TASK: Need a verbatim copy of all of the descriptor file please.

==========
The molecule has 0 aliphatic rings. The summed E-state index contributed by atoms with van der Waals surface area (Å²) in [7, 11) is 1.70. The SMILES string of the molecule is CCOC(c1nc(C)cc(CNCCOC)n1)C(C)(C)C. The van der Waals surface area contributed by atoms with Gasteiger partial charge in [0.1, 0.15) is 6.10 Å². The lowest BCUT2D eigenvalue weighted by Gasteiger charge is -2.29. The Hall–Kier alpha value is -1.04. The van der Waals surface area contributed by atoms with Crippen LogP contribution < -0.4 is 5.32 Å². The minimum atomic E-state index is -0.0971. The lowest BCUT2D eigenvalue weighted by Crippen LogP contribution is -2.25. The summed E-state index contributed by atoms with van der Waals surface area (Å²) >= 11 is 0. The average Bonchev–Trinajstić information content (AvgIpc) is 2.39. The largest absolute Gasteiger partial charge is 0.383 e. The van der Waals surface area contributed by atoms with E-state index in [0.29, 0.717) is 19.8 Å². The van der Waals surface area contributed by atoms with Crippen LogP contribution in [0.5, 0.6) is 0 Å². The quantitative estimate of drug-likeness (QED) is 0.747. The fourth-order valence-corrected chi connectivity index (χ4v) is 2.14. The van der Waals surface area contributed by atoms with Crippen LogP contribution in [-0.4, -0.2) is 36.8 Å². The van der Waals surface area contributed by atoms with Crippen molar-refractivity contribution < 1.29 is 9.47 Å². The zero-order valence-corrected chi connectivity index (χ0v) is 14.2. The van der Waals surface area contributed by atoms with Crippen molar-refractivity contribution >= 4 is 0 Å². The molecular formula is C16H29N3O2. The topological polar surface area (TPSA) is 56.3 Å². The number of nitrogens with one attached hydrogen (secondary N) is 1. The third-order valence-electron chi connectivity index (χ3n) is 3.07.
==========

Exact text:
The molecule has 0 aliphatic rings. The summed E-state index contributed by atoms with van der Waals surface area (Å²) in [7, 11) is 1.70. The SMILES string of the molecule is CCOC(c1nc(C)cc(CNCCOC)n1)C(C)(C)C. The van der Waals surface area contributed by atoms with Gasteiger partial charge in [0.1, 0.15) is 6.10 Å². The lowest BCUT2D eigenvalue weighted by Gasteiger charge is -2.29. The Hall–Kier alpha value is -1.04. The van der Waals surface area contributed by atoms with Crippen LogP contribution < -0.4 is 5.32 Å². The minimum atomic E-state index is -0.0971. The lowest BCUT2D eigenvalue weighted by Crippen LogP contribution is -2.25. The summed E-state index contributed by atoms with van der Waals surface area (Å²) >= 11 is 0. The average Bonchev–Trinajstić information content (AvgIpc) is 2.39. The largest absolute Gasteiger partial charge is 0.383 e. The van der Waals surface area contributed by atoms with E-state index in [0.29, 0.717) is 19.8 Å². The van der Waals surface area contributed by atoms with Crippen LogP contribution in [0.5, 0.6) is 0 Å². The quantitative estimate of drug-likeness (QED) is 0.747. The fourth-order valence-corrected chi connectivity index (χ4v) is 2.14. The van der Waals surface area contributed by atoms with Crippen LogP contribution in [-0.4, -0.2) is 36.8 Å². The van der Waals surface area contributed by atoms with Crippen molar-refractivity contribution < 1.29 is 9.47 Å². The zero-order valence-corrected chi connectivity index (χ0v) is 14.2. The van der Waals surface area contributed by atoms with Crippen molar-refractivity contribution >= 4 is 0 Å². The molecular formula is C16H29N3O2. The topological polar surface area (TPSA) is 56.3 Å². The number of nitrogens with one attached hydrogen (secondary N) is 1. The third-order valence-electron chi connectivity index (χ3n) is 3.07.